The Context

BALM - Mental Health
Mental health problems are amongst the most important contributors to the global burden of disease and disability. Mental and neurological conditions account for 12.3% of disability adjusted years lost globally and 31% of all years lived with disability at all ages and in both sexes. In a sharp contrast to the magnitude of the issue, less than quarter of the people requiring mental health care receive necessary services in both Low and Medium Income Countries (LMICs) and High Income Countries (HICs), and mental health receives only 1% of funding from national health budgets around the world. The intersection between mental ill health and poverty is pronounced in the Indian context; the World Bank estimates 400 million persons living below the poverty line, and 841 million living below US $2.00 per day with inadequate access to basic needs such as housing, nutrition, education and employment- all critical to one’s well- being. In India, about 65-70 million people appear to be in need of mental health care. Besides the availability and access to appropriate services, stigma and community resistance affect help seeking behaviour.

According to the WHO persons with disabilities in poverty are among the poorest and most marginalised communities. The evidence of social determinants affecting mental health exists in plenty – social phenomena such as homelessness, poverty and insufficient social support systems expose individuals to adverse experiences that can trigger mental health issues and also determine the extent of success in management of recovery. Work participation, quality of familial relationships and community linkages, discrimination on the basis of gender, age, caste and poverty affect the quality of mental health outcomes. Hence there is a critical need to cultivate multi-dimensional and multi-pronged approaches to address these issues simultaneously at the individual, family and community levels. In India and other Low and Middle Income Countries (LMICs), there is no organised approach to comprehensively address mental health care issues in a sustainable and cost effective manner.

Several barriers persist in the context of countries such as India in reaching these intended targets to reduce burden of mental disorders. Deficiencies in public health and social care infrastructure hinder the scale up of community based interventions. The District Mental Health Programme (DMHP) in India has therefore remained largely on paper and implemented in the form of overburdened and isolated camps dispensing medication. Further, less than 1% of the budget in India is allocated for mental health, with an overwhelming bias towards state tertiary care services that more often than not carry the legacy of asylums from the colonial era. This paucity in availability, affordability and quality of services, is further conflated by stigma, incongruence of services with prevailing sociocultural norms and socio-economic structural barriers may be persistent deterrents to addressing mental health. Structural barriers of poverty and marginalisation are particularly relevant to note in the context of mental health - association with mental ill-health for those at the margins higher than the general population and recovery process is substantially linked to addressing these intractable barriers.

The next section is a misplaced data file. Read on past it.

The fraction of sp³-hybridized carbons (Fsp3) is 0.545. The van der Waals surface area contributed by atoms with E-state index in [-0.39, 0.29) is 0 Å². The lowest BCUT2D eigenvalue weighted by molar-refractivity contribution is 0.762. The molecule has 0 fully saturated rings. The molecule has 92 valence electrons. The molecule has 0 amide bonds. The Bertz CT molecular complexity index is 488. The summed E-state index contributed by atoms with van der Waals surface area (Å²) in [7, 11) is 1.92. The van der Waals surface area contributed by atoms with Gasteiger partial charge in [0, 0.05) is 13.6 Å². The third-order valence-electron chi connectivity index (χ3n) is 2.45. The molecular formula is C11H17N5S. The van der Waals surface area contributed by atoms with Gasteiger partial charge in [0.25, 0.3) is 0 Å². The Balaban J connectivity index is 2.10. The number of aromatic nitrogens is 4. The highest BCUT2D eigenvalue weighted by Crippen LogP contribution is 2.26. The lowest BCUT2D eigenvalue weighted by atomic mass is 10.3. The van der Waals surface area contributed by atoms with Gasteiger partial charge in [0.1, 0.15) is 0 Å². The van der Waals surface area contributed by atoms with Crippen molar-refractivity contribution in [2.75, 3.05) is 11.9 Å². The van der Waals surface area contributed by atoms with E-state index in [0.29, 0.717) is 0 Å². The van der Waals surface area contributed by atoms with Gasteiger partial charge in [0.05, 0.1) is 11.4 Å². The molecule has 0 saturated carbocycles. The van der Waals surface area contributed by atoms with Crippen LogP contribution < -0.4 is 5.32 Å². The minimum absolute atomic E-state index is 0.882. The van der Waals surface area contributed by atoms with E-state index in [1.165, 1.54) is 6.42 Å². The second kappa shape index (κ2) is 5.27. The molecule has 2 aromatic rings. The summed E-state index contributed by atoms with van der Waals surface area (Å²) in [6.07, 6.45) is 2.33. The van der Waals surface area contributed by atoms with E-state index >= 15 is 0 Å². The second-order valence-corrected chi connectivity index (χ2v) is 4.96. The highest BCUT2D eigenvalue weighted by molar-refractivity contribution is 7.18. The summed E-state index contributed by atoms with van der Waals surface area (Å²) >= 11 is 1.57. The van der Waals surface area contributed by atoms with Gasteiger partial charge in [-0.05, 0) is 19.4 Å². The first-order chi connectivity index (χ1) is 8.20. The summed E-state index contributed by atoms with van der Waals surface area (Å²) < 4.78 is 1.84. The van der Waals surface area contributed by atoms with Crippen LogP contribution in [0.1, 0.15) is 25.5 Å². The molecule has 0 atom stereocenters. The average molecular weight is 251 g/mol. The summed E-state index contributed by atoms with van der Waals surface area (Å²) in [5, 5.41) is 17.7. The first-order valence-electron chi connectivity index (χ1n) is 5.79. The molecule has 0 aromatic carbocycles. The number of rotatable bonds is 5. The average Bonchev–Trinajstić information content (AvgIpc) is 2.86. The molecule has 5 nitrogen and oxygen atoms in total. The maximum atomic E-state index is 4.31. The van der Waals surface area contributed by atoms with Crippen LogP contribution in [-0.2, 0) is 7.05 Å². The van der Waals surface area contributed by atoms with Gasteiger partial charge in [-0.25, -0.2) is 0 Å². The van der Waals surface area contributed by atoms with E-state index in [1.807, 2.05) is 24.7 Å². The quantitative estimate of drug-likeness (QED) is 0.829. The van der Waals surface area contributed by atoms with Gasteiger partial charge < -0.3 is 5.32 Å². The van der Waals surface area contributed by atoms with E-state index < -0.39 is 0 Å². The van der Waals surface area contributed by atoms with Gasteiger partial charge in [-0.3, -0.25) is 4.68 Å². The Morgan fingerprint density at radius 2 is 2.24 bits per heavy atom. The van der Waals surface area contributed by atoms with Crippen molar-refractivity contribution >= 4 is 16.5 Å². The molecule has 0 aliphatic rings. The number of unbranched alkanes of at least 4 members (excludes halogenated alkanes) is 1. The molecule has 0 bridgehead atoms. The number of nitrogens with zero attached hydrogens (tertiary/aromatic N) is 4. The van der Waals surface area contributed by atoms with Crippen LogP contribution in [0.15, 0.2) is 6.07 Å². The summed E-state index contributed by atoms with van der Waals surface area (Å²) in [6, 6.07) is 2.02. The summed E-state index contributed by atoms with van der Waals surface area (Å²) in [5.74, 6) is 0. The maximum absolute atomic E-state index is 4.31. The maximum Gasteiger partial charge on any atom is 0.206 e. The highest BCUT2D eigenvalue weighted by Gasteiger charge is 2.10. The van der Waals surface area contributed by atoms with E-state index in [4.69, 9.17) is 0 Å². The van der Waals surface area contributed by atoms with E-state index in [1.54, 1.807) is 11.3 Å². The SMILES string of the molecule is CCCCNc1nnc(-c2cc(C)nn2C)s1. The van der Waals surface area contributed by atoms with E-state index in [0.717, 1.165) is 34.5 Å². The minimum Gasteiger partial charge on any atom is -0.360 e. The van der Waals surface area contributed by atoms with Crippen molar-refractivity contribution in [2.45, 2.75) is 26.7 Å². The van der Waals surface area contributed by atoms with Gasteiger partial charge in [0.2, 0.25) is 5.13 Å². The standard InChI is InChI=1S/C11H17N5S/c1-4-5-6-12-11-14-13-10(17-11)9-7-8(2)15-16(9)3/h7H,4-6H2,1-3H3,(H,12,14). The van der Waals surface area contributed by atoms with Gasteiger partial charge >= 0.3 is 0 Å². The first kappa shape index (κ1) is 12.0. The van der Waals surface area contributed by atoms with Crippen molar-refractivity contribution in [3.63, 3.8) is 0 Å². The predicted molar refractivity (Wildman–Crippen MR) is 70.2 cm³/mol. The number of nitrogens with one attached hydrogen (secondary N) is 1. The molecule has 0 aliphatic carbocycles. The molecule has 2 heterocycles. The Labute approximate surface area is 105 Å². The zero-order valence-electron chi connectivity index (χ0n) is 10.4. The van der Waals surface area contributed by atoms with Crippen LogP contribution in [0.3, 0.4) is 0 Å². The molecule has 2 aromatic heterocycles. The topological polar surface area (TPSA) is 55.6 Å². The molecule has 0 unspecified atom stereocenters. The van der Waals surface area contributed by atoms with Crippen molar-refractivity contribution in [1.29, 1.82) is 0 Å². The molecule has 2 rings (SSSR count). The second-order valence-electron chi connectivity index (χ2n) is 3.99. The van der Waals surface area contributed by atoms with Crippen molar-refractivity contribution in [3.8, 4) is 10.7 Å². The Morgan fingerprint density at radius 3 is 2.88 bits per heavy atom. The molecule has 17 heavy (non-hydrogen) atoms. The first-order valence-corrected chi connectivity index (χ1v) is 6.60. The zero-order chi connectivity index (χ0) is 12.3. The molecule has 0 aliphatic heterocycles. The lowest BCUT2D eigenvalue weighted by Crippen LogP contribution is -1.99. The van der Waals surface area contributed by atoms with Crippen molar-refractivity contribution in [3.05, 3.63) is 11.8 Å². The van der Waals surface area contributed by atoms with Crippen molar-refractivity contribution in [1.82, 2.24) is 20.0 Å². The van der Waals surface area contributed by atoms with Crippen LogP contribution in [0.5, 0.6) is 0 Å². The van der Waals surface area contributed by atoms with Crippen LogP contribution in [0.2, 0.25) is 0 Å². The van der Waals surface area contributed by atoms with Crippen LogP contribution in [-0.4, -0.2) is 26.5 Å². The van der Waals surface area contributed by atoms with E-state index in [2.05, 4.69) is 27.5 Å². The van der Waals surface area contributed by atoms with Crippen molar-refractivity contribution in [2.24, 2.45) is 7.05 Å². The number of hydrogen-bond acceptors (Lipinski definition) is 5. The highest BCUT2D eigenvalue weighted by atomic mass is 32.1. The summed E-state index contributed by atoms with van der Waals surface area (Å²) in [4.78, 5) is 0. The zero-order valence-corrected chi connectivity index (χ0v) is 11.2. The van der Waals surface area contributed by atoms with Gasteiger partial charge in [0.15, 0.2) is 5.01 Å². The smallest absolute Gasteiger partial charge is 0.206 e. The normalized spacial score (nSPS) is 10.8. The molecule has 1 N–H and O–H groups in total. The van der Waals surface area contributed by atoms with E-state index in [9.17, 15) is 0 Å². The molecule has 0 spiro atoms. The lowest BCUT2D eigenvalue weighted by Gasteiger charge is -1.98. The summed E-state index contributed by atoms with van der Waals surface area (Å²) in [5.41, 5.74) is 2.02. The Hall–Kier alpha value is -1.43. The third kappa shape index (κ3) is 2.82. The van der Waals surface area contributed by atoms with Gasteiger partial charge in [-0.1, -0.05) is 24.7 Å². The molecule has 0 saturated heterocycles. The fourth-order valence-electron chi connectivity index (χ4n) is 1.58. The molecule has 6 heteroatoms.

Substantial deficits are present in the quantum of human resources available to offer mental health services - as per data from a 2002 nationwide survey, India has only 2 psychiatrists, 1.5 clinical psychologists and 2 psychiatric social workers per 100,000 population. Educated in largely didactic paradigm that relies heavily on a biomedical construct of mental health, in the context of a population with complex social realities that are intertwined with their mental health narratives, such human resources often fall short of necessary knowledge and skills.

Thus the urgent need to view mental ill health within broader frameworks of care that focus on promotion of wellbeing, social justice, equity and rights – the development paradigm. Development as a concept has evolved from almost exclusive focus on national income increments to more contemporary notions of promoting people’s capabilities in order to achieve the kind of lives they have reason to value, encompassing a broad range of well-being goals such as social justice, education, housing and health. 2015 marks the year the world, as organized around the United Nations, reexamine its goals for a new era of development. National and international organisations taking cognisance of this urgent need to initiate and reform mental health systems have strongly advocated for the integration of mental health into the Sustainable Development Goals 2020 (SDGs), reiterating its importance in the health and development discourse. The World Health Organisation (WHO) has underlined the need to focus on human resource development as a key strategy in pursuing this larger vision.

In this context, three critical issues need to be addressed for sectoral change in mental health:

Development of human resources and capacities that are congruent with an ethos of personal recovery, justice and wellness
Development of evidence to inform policy on unique cultural ecology of marginalised populations and justice oriented initiatives to address their mental health priorities
Diffusion of locally relevant, culturally sensitive and pragmatic approaches to care, and re-orientation of existing human resources and services to focus on addressing structural barriers and enabling personal recovery